Wednesday, September 10, 2008

Durian Puffs

If you are not staying in Asia, you will probably have no clue what is a durian. And if you do, you'd either love it or hate it ... I'm in the love circle!

The durian is indigenous to Southeast Asia and can be found in many of the region's low-lying forests. It is most commonly cultivated in Malaysia and Thailand and holds the distinction of being the most highly-prized fruit in the region. It's also a seasonal fruit and can be found plentiful during the non-monsoon periods.

In Asia, the durian is known as the “king of fruits” because of its large size, its thorn covered shell and its “unique” odour. Short of hacking it open with an axe, it is a pretty tough fruit to open, and there is an art to this. The most distinctive characteristic of the fruit has to be its odour, some may find it fragrant whilst others cringe, short of puking as well! Its odour is so strong that it can fill up a room as quickly as oxygen. If you were to keep a durian in the fridge, everything else would absorb it's smell (something not very nice even for durian lovers). Many people have never tried it simply because they are put off by its smell. Did you know that durians are ban in most hotels in Asia and in Singapore it is no exception. In fact it's ban on public transportation and even on airplanes.

Once the fruit is opened, you’ll be able to see the yellow flesh of the fruit all lined up in a row. The texture of the flesh is creamy like custard. Its taste can either be sweet or bitter. Some people prefer the sweet ones but it is the bitter ones that durian lovers search for.

A dissenting opinion: Charles Darwin, who was a contemporary of Alfred Russell Wallace, did not like durian, and someone wrote this witty limerick:

The durian...neither Wallace nor Darwin could agree on it.
Wallace said, "It's delicious"
Darwin said,"I'm suspicious, for the flavor is scented like papaya fermented after a fruit-eating bat has pee'd on it."

Not only can the durian be eaten like any other fruit, it can be used to jazz up many local desserts. One very popular one here in Singapore is durian puffs. The quality of a durian puff is rated not by its choux pastry but rather the durian pulp which is used as it's filling. Both my husband, myself and you wouldn't believe it our two shitzus as well. simply love this dessert! One or two is simply not enough!

Durian Puffs

Ingredients for Choux Pastry:

1 cup water
4 Tbsp unsalted butter
1 cup plain flour, sifted
3 eggs

Ingredients for the Durian Filling:

200g of durian pulp
200ml of whipping cream
2-3 tsp of honey
2 tsp of milk

Whip the cream until stiff, then add in the durian pulp, honey and milk. Mix well and then place in the refrigerator until ready for use.

Method for the Choux:

1) Place the water and butter in a saucepan and cook over a gentle heat until the butter has melted and the water boils. Remove from stove, add all the sifted flour and stir vigorously with a wooden spoon until all is combined. Return to the heat and stir continuously over the low flame until the mixture forms a ball. This should be about 2 minutes. Remove from stove and cool for about 5 minutes.

2) Add the eggs one at a time, beating well after each addition. The pastry should be soft to touch and when you lift it with the spoon it should fall back into the bowl forming a V shape as it falls off the spoon.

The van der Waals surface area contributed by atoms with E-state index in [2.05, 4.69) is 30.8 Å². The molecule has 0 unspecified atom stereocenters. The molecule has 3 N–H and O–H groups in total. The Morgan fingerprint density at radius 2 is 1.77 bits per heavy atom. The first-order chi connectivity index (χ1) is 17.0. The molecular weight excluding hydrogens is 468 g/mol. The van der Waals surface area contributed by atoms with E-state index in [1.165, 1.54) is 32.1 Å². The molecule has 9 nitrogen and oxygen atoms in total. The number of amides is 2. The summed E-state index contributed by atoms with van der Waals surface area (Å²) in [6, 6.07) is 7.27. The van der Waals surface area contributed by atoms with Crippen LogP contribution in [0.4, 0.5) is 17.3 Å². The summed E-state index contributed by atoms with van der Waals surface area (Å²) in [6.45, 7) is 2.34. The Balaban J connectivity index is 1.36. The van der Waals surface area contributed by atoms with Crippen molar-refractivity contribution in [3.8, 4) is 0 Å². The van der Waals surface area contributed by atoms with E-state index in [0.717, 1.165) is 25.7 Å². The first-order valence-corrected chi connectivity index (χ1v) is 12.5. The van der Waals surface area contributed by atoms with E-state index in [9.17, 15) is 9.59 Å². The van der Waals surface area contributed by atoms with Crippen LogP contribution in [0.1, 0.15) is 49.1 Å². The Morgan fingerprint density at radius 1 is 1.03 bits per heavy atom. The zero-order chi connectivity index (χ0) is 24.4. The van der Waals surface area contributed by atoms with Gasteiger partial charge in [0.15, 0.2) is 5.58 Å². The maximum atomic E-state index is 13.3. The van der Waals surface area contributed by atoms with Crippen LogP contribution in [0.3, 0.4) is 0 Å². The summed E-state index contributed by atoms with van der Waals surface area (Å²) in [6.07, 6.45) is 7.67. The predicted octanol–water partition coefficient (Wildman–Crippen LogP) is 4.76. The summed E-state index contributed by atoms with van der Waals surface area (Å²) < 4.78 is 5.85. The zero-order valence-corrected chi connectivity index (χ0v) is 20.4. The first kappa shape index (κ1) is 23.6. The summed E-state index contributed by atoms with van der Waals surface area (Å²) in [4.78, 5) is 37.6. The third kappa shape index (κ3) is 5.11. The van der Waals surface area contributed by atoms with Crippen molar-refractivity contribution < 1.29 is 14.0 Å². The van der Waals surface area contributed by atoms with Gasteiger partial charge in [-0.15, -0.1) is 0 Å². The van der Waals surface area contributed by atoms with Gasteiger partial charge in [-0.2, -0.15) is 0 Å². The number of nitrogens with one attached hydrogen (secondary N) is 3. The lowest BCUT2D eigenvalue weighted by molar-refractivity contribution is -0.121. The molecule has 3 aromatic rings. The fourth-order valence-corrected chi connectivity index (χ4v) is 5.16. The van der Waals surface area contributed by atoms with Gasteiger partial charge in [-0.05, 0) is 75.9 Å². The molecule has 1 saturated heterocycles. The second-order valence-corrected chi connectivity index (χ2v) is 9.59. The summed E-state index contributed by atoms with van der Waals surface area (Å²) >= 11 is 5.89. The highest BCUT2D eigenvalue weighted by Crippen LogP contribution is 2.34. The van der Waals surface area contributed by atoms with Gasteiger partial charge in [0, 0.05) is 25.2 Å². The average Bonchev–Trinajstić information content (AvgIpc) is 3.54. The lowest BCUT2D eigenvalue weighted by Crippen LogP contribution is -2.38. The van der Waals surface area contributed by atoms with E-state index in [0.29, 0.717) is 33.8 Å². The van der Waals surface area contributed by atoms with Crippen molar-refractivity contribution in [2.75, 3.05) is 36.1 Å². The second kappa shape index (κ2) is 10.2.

3) Grease a baking tray with butter and sprinkle it with cold water. Place pastry into a pastry bag (or you could use a ziplog bag, cut about 1/2" off one corner of the bag) and pipe small balls of pastry on the tray. (I used a big star tip and piped small swirls onto the baking tray)

4) Bake in a pre-heated oven at 200C for 10 minutes, reduce heat to 180C and bake for a further 20-30 minutes or until the puffs are golden and fall lightly in the hand. Remove tray from oven and pierce the puffs to allow the steam to escape. If you are able to, you can also make a cut each puff 3/4 way across. Cool puffs in a draught-free area. (If you find the insides of the puff still slightly moiste you can pop them back into the oven for a short while to dry out the insides)

5) Once the puffs are completely cooled, fill with the durian filling. Refrigerate all filled puffs. To serve remove from refrigerator and dust with some icing sugar.


Dani said...

these look sooo good.... i wish i could get a durian here in canada LOL

Maya said...

Durian is my favourite fruit EVER!!!! My dad used to buy sacks of durian when they were in season from the growers in Banting and we would feast on them for days.

Emiline said...

I've never tried durian, but I want to! The puffs look great.

brad said...

look good, but i dun like durian, can we replace durian with cream instead to do some cream puffs? haha! i simply adore cream puffs : )


Jo said...

hi dani and emiline, not sure if you will like durian or not. guess if you can get pass the smell and the mushy taste, you'll be ok.

Jo said...

hi maya, the season's just finished. banting has got good durians as well (my home town is KL) but the ones we get in singapore usually come from segamat!

Jo said...

hi brad, for sure you can substitute it with pastry cream, whipped cream. actually am thinking of making another batch again but this time with custard cream and lemon curd!

Usha said...

How interesting,we get something similar in India called jackfruit,I wonder if it is the same fruit...the pics and the description sound the same...

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